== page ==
A 27-year-old man died Saturday at Devils Lake State Park after falling some 50 feet from the cliffs near the Devil’s Doorway rock formation on the southern end of the park’s east bluff. Our condolences go out to his family.
These days, when anything happens in the world, people take to social media to express their thoughts and opinions. Often in a tragedy such as this, the comments are warm and heartfelt. At the same time, others will take the opportunity to put their own stupidity on full display. There are also folks who really are trying to understand how accidents such as this happen in the park and asking some generally good questions. I want to address a few of thoes today.
First, it’s true that there are no “warning signs” or fences posted along the tops of the cliffs at Devil’s Lake State Park. In our travels around the country personally, we’ve seen various combinations of on-location notices. Do they help? Well, that’s a matter of debate. The sign above is one of many located at the Garden of the Gods in Illinois. Anyone who’s been there will tell you signs are not stopping anyone who wants to climb on the rocks. On the other hand, they might slow people down enough to stop some accidental falls. I often see adults and kids run up to cliffs out of excitement! It would only take one misstep…
Folks often say something like; “Stay on the trail”. Well, we don’t know if the person who fell over the weekend intentionally went off the trail. In general though, “staying on the trail” is good advice for many reasons. Hikers should stay on the trails and not climb on the rocks. That said, at this particular location, Devil’s Doorway, the trail is a bit sketchy and not terribly obvious. There are two trails down to the famous rock formation. Both come with some risks. The trail from the east has a hidden, quick turn onto the ledge you see above. It would be easy to trip or slip on the corner or anywhere along this ledge for that matter. It’s also fair to say, that the “trail” isn’t well marked here. It’s basically, anywhere there is flat rock. Erosion damage where both trails come together leaves no clear idea where the “trail” begins or ends and funnels downward toward the cliffs.
I also don’t think hikers who come down to Devil’s Doorway from the east bluff trail above, fully comprehend the sheer cliffs they are walking on. The photo below was taken at a distance with a telephoto lens. It gives you a better idea of what the area looks like. You can see the ledge or “trail” from the photo above if you know where to look. It’s fair to say that all it takes is one mistake…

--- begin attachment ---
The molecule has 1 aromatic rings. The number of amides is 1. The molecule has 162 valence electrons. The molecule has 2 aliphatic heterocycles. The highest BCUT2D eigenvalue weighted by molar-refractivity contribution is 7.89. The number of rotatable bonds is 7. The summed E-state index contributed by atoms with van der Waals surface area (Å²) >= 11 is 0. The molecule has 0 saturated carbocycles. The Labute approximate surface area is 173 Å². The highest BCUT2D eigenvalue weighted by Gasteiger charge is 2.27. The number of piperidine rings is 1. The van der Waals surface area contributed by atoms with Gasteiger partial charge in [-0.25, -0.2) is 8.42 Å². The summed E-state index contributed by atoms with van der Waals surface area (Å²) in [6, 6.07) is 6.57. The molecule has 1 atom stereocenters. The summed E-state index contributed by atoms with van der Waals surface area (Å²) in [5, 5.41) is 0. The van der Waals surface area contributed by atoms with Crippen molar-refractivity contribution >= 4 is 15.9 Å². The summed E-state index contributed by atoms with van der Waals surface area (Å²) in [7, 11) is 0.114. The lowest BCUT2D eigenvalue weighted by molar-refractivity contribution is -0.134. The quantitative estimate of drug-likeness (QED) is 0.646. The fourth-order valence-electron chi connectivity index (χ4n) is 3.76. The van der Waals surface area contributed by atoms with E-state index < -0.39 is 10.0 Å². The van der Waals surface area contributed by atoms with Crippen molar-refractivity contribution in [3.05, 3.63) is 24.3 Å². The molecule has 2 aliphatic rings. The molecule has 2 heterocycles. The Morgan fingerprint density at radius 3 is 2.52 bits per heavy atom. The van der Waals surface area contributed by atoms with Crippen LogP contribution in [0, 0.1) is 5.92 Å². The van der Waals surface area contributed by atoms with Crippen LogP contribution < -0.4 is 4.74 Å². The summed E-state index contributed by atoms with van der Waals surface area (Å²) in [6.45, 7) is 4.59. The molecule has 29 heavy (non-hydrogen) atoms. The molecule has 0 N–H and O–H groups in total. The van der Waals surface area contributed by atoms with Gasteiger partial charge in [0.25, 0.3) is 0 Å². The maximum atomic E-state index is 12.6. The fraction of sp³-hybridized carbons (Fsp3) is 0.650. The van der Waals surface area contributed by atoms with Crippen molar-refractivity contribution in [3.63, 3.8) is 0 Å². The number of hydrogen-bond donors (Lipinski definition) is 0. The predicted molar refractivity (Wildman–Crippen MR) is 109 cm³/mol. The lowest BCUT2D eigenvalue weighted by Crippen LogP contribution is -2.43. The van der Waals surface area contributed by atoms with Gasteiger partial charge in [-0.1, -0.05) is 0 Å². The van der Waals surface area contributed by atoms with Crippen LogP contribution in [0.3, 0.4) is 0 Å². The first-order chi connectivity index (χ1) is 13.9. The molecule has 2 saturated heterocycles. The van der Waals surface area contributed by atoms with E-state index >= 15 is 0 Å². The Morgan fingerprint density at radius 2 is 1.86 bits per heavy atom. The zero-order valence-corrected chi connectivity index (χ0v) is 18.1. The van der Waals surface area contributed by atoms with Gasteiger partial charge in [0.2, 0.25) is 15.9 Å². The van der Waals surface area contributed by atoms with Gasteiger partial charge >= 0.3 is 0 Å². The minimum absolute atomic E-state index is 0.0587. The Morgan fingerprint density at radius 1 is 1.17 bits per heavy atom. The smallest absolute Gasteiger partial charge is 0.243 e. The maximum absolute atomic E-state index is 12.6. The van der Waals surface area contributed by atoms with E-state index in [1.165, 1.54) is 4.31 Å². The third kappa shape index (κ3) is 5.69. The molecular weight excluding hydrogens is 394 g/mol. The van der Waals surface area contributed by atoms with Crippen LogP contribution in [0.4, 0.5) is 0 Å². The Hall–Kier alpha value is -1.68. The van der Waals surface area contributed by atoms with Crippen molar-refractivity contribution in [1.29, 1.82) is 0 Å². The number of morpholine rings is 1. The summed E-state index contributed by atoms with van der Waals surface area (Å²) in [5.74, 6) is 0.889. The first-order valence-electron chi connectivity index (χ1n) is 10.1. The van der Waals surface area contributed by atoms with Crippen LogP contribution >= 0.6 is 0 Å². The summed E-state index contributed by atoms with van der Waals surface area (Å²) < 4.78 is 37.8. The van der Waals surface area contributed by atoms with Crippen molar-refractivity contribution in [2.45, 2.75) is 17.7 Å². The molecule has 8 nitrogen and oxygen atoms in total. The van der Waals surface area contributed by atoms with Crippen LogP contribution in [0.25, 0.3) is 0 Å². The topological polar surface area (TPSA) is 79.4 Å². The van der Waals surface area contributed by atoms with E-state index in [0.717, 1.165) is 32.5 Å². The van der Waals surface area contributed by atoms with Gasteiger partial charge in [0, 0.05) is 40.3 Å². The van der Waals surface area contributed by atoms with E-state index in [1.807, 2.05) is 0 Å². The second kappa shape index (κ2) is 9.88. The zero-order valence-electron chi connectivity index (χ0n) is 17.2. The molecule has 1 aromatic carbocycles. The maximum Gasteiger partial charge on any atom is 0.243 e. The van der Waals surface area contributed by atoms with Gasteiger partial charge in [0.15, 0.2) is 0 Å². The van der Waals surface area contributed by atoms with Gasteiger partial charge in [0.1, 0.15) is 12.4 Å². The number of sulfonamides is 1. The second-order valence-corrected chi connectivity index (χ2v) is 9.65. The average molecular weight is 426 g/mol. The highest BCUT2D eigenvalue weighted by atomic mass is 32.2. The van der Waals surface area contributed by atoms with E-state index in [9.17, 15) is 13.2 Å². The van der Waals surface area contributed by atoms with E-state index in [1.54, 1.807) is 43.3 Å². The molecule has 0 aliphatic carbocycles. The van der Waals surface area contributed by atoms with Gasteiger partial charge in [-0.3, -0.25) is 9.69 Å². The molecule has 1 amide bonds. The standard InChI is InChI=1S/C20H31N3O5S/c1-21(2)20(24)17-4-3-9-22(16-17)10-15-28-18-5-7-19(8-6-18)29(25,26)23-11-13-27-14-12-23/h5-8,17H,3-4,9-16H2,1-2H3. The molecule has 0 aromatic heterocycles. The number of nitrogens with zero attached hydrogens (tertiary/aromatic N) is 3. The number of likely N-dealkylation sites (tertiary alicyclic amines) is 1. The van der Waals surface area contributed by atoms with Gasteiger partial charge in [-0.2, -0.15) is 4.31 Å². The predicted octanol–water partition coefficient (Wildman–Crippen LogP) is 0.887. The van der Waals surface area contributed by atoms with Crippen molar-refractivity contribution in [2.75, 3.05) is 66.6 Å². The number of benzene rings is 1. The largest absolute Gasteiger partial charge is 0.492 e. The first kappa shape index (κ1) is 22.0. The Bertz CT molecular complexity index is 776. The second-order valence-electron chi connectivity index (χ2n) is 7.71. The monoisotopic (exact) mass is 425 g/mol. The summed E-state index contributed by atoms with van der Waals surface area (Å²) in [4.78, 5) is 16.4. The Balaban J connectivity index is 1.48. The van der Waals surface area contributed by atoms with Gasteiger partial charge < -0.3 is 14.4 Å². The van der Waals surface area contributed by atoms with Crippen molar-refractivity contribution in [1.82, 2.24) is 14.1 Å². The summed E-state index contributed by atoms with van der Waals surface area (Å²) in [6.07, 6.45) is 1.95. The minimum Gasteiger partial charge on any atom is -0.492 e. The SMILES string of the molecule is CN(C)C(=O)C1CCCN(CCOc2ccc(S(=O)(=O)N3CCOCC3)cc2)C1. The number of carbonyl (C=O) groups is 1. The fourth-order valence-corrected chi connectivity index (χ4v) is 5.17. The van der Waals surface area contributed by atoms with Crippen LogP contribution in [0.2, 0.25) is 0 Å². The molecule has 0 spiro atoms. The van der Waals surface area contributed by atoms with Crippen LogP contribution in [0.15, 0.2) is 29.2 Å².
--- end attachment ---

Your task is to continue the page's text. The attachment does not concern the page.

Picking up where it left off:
Things get much more dangerous when you add water. We try to express this issue many times throughout the year. Our local quartzite is smooth. It’s slippery on its own and is worse when even covered by a layer of dust or loose dirt. Add water and it becomes like ice. Sometimes, there’s just nothing you can do but stay off of it. On Saturday we had mixed weather with some showers.
One solvable issue is erosion on the cliffs. This is a problem I’ve written & ranted about many times. For years now, the trails have not been maintained in a way that recognizes and accommodates the high volume or use habits of hikers. The end result has been huge areas of erosion that are not only damaging to the environment but when wet, can create mud “slides” where no amount of tread could stop you from sliding toward the cliffs. One of those damaged areas is indeed at Devil’s Doorway. General over-use and erosion probably had nothing to do with this weekend’s accident, but is certainly an issue that needs to be addressed.
It’s important to put the weekend’s tragedy in perspective. Although this was not the first fall of 2017, this was the first death at the park this year.* Folks familiar with the park will tell you that there is about one death in the park per year on average. When you consider that about 3 million people visit the park each year, falls and deaths at Devil’s Lake State Park are rare events. Most people stay safe regardless of some of the things you may see them doing out there!
Still, with each tragedy comes an opportunity for discussion and reexamination and there are fair questions. Could the park do more to educate visitors? Can trails be marked and maintained better? Should some Iconic rocks simply be off-limits to hikers who want to climb around on them? Can we look but not touch? In the end, we also have to realize that there will never be a way to make a natural environment completely safe. Sadly, accidents such as this one will happen again.
Before I wrap up today, I want to take a moment to recognize everyone with our local ropes rescue team who put their own lives at risk every time someone needs help out there. Thank you!
To everyone else, Be safe out there!
***Obligatory Disclaimer: This website is NOT associated with the Wisconsin Department of Natural Resources. The views expressed in this blog are mine and do not represent the views of the Wisconsin Department of Natural Resources.